I know that sounds tough, but it is as well to be clear. But we can also look at it the other way round. For I suspect that many of you will know from your own experience that it is often what you see in somebody else’s life which becomes transformative for you. It is the person who does live out the resurrection, whose life speaks of Christ and of the possibility of change, who uses their gifts and fosters the gifts of others; it is the person in whom you see good and life-giving things springing up; it is the person like Alcuin who inspires by their own passion and example.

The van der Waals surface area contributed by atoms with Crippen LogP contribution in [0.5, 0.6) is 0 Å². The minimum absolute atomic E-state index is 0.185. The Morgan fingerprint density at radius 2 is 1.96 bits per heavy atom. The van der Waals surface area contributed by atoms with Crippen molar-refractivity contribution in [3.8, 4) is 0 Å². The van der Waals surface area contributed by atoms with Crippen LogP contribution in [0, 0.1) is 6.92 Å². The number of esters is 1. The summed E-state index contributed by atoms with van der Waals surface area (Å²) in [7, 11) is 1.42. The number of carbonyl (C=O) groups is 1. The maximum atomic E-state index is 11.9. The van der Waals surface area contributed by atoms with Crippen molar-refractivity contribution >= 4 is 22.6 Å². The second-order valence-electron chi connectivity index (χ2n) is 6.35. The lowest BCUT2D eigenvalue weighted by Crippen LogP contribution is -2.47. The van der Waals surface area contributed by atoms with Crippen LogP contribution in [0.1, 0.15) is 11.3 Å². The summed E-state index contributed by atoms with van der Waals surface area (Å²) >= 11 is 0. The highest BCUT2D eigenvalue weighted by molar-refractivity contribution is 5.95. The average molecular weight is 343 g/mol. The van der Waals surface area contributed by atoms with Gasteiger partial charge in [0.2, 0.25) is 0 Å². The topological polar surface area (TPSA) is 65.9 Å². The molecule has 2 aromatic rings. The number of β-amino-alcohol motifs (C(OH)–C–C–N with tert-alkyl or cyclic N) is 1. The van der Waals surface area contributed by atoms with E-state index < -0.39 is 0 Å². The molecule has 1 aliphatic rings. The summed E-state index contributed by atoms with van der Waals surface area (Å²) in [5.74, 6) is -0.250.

You are not all called to be teachers like Alcuin. One of the joys of our lay ministry programme is the variety of gifts and callings which it draws out. Among you are those who do indeed teach and preach; also those who lead worship, work with the young, engage with the wider community, evangelise, offer care to the vulnerable, express Christian life in the workplace and much more. Whatever may be the particular shape of your calling (and I hope it will grow and change), it must flow out of the person you are in Christ. Paul enjoins his hearers to ‘Let the word of Christ dwell in you richly’. And I will ask you if you will be diligent in prayer and in reading Holy Scripture, and then I will give you a bible. Root yourselves, therefore, in the soil of Scripture, enriched with the manure of prayer; that you may thereby bring forth green shoots of growth; that with Alcuin you may so show forth the life of Christ, that others may with you become new people, raised with Christ.